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Skagit Valley Hospital

Understanding the New 2013 HIPAA Healthcare Privacy Rules



On January 25, the Department of Health and Human Services published its modifications to the HIPAA (Health Insurance Portability and Accountability Act) Privacy Rule. The new guidelines (called Final Rule) clarify some of the previous regulations that will allow development professionals working in healthcare-related philanthropy to better communicate and engage with potential donors.

In 2003, several critical aspects of the original 1996 HIPAA law went into effect to protect patient privacy and apply limitations on what information would be available to fundraisers. Some of the rules were vague and led to great deal of interpretation about what was permissible. The new guidelines offer clearer definitions about what information fundraisers can gather from hospital records and offer expansive opt-out options for patients.

In a nutshell, the new guidelines will allow development professionals to receive and use the following information in fundraising communications, donor segmentation, and interactions with patients and patient families:

  • Department of service (new)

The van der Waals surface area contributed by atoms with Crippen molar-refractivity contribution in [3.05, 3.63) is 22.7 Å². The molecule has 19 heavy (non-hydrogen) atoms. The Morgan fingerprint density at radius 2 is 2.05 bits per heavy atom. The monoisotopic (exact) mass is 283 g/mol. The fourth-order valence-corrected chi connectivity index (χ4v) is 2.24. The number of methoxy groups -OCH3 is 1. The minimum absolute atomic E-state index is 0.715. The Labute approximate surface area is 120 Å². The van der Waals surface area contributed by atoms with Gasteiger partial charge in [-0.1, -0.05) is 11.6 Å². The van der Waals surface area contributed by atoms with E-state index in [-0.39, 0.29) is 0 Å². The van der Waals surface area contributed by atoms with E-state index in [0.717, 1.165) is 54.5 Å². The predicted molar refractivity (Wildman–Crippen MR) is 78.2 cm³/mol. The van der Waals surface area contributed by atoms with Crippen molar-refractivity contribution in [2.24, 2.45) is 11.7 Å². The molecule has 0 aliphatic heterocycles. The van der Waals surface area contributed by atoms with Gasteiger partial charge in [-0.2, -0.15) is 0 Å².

• Treating physician (new)
  • General outcome (i.e successful, deceased, etc.) (new)
  • Name
  • Address
  • Guarantor contact information
  • Date of birth
  • Insurance status
  • Date(s) of service (previously limited to one date of service)
  • Location/site of service

As always, organizations must be able to demonstrate a specific need to use this information, protect the data as confidential health information, and limit access to staff members who don’t need to the information for their job function.

The second most important update is to clarify opt-out language in fundraising information.

  • Patients and patient families must receive clear language indicating they may opt-out of fundraising communications through any combination of low-cost, low-burden methods such as email, a toll-free phone number, and/or through the organization’s website.
    • The low-burden clause is critical. Requiring patients to write a letter is not acceptable as it imposes too much burden on the patient.
  • The opt-out rule applies to verbal as well as written communications.

The bottom line for anyone in healthcare fundraising is to know the new rules and make a plan about what to do next. These modifications go into effect on March 26, 2013 and enforcement begins September 23, 2013. The link to the full guidelines is here.


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About the Author

Anne Clark

Anne Clark

Research Associate

Anne’s training as a librarian benefits Collins and clients alike as she researches the latest nonprofit trends and statistics.


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